Elmore took a long walk, and returned home tranquillized and clarified as to the situation. Since it could be terminated without difficulty and without scandal in the way Hoskins had explained, he was not unwilling to see a certain poetry in it. He could not repress a degree of sympathy with the bold young fellow who had overstepped the conventional proprieties in the ardor of a romantic impulse, and he could see how this very boldness, while it had a terror, would have a charm for a young girl. There was no necessity, except for the purpose of holding Mrs. Elmore in check, to look at it in an ugly light. Perhaps the officer had inferred from Lily's innocent frankness of manner that this sort of approach was permissible with Americans, and was not amusing himself with the adventure, but was in love in earnest. Elmore could allow himself this view of a case which he had so completely in his own hands; and he was sensible of a sort of pleasure in the novel responsibility thrown upon him. Few men at his age were called upon to stand in the place of a parent to a young girl, to intervene in her affairs, and to decide who was and who was not a proper person to pretend to her acquaintance.

Feeling so secure in his right, he rebelled against the restraint he had proposed to himself, and at dinner he invited the ladies to go to the opera with him. He chose to show himself in public with them, and to check any impression that they were without due protection. As usual, the pit was full of officers, and between the acts they all rose, as usual, and faced the boxes, which they perused through their _lorgnettes till the bell rang for the curtain to rise. But Mrs. Elmore, having touched his arm to attract his notice, instructed him, by a slow turning of her head, that Captain Ehrhardt was not there. After that he undoubtedly breathed freer, and, in the relaxation from his sense of bravado, he enjoyed the last acts of the opera more than the first. Miss Mayhew showed no disappointment; and she bore herself with so much grace and dignity, and yet so evidently impressed every one with her beauty, that he was proud of having her in charge. He began himself to see that she was pretty.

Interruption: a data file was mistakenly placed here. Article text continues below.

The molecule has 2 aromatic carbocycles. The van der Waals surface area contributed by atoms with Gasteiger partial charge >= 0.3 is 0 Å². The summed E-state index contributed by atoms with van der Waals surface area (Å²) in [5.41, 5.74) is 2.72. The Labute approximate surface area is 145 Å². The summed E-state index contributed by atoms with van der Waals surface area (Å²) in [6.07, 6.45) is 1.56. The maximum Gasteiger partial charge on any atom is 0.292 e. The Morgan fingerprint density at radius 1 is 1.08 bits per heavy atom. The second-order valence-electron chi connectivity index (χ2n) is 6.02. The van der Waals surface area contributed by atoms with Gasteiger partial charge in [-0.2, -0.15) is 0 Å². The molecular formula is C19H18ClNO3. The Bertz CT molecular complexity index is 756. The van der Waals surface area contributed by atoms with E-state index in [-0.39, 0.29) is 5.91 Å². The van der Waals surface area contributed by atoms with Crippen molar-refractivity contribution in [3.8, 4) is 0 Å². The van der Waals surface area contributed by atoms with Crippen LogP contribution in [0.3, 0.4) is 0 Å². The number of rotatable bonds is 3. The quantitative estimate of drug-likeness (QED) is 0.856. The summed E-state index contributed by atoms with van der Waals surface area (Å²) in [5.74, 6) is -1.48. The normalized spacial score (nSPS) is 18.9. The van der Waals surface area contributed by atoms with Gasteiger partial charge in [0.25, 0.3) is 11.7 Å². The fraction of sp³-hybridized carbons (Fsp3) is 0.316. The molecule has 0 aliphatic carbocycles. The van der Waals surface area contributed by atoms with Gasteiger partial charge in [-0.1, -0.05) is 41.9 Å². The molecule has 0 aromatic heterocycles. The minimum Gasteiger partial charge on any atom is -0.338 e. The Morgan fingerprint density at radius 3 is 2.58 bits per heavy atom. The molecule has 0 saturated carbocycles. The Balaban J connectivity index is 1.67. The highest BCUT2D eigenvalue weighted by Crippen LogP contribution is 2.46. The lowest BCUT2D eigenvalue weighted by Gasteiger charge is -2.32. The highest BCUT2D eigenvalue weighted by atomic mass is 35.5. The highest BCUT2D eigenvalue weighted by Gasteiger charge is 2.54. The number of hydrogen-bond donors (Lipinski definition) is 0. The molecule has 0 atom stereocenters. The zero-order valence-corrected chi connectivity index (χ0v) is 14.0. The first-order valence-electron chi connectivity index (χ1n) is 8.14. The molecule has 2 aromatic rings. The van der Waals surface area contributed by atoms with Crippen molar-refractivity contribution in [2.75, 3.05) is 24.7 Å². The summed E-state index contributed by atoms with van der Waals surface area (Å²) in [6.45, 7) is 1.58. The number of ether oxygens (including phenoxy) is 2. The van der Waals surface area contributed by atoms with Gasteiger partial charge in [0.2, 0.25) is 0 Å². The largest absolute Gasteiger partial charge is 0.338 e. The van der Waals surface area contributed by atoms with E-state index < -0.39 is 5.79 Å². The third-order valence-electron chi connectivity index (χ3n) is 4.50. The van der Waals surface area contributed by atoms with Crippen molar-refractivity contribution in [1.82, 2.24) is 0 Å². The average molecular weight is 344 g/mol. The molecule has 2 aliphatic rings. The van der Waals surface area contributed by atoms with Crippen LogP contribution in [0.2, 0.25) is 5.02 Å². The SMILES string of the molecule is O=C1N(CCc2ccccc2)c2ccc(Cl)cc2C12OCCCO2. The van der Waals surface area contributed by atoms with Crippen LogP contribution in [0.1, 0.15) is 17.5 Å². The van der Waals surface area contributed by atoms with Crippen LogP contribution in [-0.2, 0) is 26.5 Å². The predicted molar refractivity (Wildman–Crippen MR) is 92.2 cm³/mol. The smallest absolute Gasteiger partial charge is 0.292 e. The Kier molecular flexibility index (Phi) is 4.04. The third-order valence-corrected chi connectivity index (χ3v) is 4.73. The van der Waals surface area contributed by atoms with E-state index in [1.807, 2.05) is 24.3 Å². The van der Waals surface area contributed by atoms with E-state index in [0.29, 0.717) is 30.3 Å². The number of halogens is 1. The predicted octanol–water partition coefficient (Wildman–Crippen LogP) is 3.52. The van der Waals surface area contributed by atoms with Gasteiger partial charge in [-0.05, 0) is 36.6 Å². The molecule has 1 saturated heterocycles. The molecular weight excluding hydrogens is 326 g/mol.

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A Fearful Responsibility - Chapter 6 A Fearful Responsibility - Chapter 6

A Fearful Responsibility - Chapter 6
CHAPTER VIThe next day was Sunday, and in going to church they missed a call from Hoskins, whom Elmore felt bound to visit the following morning on his way to the library, and inform of his belief that the enemy had quitted Venice, and that the whole affair was probably at an end. He was strengthened in this opinion by Mrs. Elmore's fear that she might have been colder than she supposed; she hoped that she had not hurt the poor young fellow's feelings; and now that he was gone, and safely out of the way, Elmore hoped so too. On

A Fearful Responsibility - Chapter 4 A Fearful Responsibility - Chapter 4

A Fearful Responsibility - Chapter 4
CHAPTER IVThey briefly dispatched the facts relating to Miss Mayhew's voyage, and her journey to Genoa, and came as quickly as they could to all those things which Mrs. Elmore was thirsting to learn about the town and its people. "Is it much changed? I suppose it is," she sighed. "The war changes everything." "Oh, you don't notice the war much," said Miss Mayhew. "But Patmos _is gay,--perfectly delightful. We've got one of the camps there now; and _such times as the girls have with the officers! We have lots of fun getting up things for the Sanitary. Hops on the